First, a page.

Bobby Miller threw his first pitch 100.1 mph and got Ronald Acuna Jr. to ground out to third base in his MLB debut on Tuesday. Later in the first inning, Miller gave up a run on a two-out double by Austin Riley. but settled down to hold the Braves to that one run in five innings to earn the victory for the Dodgers.

The 24-year-old right-hander threw 95 pitches, 63 for strikes, and walked just one batter with five strikeouts.

Miller got his first strikeout in the second inning against Sam Hilliard on three pitches – a 98.5-mph fastball, an 87-mph changeup and an 81-mph curve. Miller’s other four strikeouts came on his two 70-grade pitches — two on fastballs and two on sliders. He showed off his power arsenal, averaging 99.4 mph on his four-seam fastball, getting whiffs on 7 of 25 sliders that averaged 88.5 mph and whiffs on 6 of 23 changeups that averaged 88.4 mph. He mixed in 11 curves and 7 two-seam fastballs that act like sinkers at 99.2 mph.

Going head-to-head against Braves ace Spencer Strider, Miller may not have matched his 11 strikeouts, but the Dodgers rookie out-pitched him on the scoreboard.

Miller was brought along slowly in spring training as he dealt with mild shoulder soreness. He made his season debut for Triple-A Oklahoma City by going 3 1/3 innings on April 29, but then struggled through his next two starts, giving up 11 runs (7 earned) in 5 innings with as many walks (4) as strikeouts (4). Miller started rounding into form on May 17 when he held Sugar Land to 2 hits and 1 run in 6 innings with 6 strikeouts and 1 walk.

Then the Dodgers were hit by injuries to two of their top starting pitchers in Julio Urias (strained hamstring) and Dustin May (strained flexor in elbow), so it was time to give the kids a shot with Miller and Gavin Stone getting the call. Urias may only miss a few turns, so Miller is ostensibly facing off with Stone to stay in the rotation possibly into July when May is scheduled to return.

Miller was selected 29th overall in the 2020 draft out of Louisville, where he had just become a full-time starter as a junior before the pandemic shut down the season. He dominated in his pro debut for High-A Great Lakes in 2021, posting a 1.91 ERA with a 56-to-11 strikeout-to-walk ratio, before getting a brief taste of Double-A with a 4.82 ERA and a 14-2 K-BB in 9 1/3 innings over 3 starts. Returning to Double-A Tulsa to start last season, Miller dealt with some inconsistencies while putting up a 4.45 ERA and 117 strikeouts in 91 innings before getting a late-season promotion to OKC. His four starts there included a 14-strikeout gem against Round Rock as he totaled a 3.38 ERA with a 28-6 K-BB in 21 1/3 innings.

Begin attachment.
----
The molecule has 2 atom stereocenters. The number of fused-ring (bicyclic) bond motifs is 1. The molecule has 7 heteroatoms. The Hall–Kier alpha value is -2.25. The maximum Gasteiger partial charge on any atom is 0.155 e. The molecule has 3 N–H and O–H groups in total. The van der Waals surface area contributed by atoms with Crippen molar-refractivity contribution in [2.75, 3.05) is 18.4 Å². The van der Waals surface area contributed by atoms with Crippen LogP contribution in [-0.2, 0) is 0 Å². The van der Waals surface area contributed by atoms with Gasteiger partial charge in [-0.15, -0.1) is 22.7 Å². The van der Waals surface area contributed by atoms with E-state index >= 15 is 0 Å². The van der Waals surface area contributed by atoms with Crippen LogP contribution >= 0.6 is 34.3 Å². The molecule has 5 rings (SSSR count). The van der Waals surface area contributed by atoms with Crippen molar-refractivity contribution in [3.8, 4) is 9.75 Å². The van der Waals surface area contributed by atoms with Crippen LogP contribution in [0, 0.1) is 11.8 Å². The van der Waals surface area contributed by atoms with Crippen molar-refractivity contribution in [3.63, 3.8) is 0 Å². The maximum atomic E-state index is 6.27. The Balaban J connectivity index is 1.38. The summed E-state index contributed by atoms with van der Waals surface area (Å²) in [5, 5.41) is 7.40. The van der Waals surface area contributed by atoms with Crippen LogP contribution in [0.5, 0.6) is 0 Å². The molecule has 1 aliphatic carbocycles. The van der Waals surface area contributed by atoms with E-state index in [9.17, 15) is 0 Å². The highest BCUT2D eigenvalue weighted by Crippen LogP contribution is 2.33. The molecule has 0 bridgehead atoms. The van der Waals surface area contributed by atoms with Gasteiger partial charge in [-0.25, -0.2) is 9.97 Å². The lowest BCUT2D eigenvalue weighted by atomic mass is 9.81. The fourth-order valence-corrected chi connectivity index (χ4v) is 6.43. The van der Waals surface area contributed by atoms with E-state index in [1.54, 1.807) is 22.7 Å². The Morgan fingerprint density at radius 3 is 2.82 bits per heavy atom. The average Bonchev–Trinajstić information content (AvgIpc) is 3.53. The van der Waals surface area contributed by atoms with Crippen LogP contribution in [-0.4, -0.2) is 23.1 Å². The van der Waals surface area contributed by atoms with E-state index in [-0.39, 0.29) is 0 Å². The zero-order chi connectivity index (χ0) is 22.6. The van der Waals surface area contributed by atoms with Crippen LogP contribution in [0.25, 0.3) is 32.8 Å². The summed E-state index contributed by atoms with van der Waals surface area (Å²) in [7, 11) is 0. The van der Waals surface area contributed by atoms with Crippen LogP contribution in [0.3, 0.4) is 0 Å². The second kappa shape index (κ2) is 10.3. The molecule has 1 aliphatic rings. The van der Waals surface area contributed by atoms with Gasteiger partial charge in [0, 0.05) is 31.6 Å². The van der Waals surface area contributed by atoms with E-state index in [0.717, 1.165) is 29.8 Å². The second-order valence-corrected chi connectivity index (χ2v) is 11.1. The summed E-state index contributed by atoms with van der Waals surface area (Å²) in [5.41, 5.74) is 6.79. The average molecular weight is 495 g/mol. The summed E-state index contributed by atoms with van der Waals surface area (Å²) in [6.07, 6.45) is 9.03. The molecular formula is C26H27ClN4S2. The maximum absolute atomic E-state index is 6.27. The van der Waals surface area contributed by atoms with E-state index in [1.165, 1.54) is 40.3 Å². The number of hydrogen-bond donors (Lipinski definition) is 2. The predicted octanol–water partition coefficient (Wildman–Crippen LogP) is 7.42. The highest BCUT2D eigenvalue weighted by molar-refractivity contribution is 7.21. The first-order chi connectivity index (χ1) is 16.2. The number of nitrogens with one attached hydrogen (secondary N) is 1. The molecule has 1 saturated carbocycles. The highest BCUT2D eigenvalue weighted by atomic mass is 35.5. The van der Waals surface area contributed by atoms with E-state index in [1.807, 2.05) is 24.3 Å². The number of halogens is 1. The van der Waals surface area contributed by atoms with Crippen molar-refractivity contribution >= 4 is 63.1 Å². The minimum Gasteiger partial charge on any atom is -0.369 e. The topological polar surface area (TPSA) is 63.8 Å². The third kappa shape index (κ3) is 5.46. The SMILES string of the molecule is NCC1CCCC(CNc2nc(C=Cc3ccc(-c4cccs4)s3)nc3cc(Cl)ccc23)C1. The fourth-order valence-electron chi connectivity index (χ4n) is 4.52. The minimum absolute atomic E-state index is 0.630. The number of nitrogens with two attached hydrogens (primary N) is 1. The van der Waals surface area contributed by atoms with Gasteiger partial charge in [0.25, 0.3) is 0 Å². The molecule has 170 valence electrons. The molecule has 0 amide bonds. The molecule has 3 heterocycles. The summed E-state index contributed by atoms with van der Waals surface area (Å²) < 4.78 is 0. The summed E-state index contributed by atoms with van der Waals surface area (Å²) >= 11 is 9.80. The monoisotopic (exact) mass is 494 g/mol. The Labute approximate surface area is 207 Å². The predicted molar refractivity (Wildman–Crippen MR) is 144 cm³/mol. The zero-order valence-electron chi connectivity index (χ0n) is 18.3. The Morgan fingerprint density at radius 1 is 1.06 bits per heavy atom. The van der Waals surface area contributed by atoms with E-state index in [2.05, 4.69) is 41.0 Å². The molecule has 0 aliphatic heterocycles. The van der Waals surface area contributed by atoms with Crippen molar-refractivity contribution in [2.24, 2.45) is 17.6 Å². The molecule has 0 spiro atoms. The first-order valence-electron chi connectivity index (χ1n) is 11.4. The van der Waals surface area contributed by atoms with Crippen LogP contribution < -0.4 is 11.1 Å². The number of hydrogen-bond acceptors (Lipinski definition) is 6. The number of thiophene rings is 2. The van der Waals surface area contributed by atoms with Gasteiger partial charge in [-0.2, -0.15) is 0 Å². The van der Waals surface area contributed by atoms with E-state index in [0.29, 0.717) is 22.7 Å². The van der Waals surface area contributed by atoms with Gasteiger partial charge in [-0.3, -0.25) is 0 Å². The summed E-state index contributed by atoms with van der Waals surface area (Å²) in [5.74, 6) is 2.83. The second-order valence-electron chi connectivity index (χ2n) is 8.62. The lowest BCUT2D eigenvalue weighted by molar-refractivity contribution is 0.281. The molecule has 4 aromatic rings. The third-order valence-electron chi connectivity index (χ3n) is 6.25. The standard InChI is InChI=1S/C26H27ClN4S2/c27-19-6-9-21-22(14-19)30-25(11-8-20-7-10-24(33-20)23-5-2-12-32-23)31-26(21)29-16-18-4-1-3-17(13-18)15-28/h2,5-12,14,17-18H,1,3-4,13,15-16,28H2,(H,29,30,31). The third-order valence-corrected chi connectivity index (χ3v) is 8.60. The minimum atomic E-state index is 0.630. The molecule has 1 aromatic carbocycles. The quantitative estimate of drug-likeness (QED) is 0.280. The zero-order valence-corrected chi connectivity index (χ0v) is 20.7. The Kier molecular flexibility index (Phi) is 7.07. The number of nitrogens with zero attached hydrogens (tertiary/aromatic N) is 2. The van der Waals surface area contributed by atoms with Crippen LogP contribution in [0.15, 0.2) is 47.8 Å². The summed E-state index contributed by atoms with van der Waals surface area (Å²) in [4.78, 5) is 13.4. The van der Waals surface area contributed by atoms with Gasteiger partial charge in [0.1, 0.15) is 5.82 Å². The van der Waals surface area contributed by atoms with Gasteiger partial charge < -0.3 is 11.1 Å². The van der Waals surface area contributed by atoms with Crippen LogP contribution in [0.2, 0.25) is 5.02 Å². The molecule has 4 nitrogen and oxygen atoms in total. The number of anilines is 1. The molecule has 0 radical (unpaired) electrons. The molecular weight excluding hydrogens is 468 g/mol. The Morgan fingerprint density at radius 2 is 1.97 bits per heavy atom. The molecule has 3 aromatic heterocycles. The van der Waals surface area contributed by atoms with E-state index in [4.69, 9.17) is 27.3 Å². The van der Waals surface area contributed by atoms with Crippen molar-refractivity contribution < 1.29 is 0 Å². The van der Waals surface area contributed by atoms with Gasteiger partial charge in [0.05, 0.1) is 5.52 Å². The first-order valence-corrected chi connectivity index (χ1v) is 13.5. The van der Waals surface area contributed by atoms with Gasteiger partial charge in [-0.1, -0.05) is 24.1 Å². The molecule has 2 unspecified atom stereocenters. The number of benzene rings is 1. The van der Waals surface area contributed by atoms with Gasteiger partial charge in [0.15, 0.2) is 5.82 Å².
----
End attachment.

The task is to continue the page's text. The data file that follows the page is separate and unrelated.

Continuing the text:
So what can we expect from the 6-foot-5, 220-pounder in his rookie season? The projection systems are pretty lukewarm on Miller – Steamer has him getting just 58 innings with a 4.29 ERA. The innings are certainly the big question, as first he needs to out-pitch Stone to stay in the rotation until July, then eventually Walker Buehler is aiming to return to the rotation in September from Tommy John surgery. There could be other opportunities too, as Clayton Kershaw usually needs a month or two to nurse his troublesome back. Miller got to 112 1/3 innings last year, so the Dodgers are likely trying to get him into the 130-140 range this season and he’s only at 19 1/3 so far between L.A. and OKC. With a ceiling of 125 innings for the Dodgers but the possibility of a lot of time spent in Triple-A, we’ll go with 100 innings and something like a 3.95 ERA with a 1.18 WHIP and 100 strikeouts as a reasonable expectation.

The worry is that Miller struggles enough that the Dodgers go in different directions in the rotation as they search for a winning mix. There’s other young arms that could get a turn in the rotation, from Michael Grove and Ryan Pepiot on the IL to the entire rotation in Double-A having great seasons — ascendant Emmet Sheehan, Nick Frasso, Landon Knack, Kyle Hurt and Nick Nastrini.

As for the long-term future, Miller is the latest in a long line of homegrown pitchers with ace upside. We’re not going to compare Miller to surefire first-ballot Hall of Famer Kershaw, but he could become a front-of-the-rotation stud like Buehler or Urias. As a right-handed college product with an upper-90s fastball, Miller most compares to Buehler, albeit with an extra three inches and 35 pounds. With career minor-league rates of 11.3 K/9 and 2.8 BB/9, Miller has the ceiling of a fantasy ace and has the floor of a back-of-the-rotation innings eater if he can stay healthy.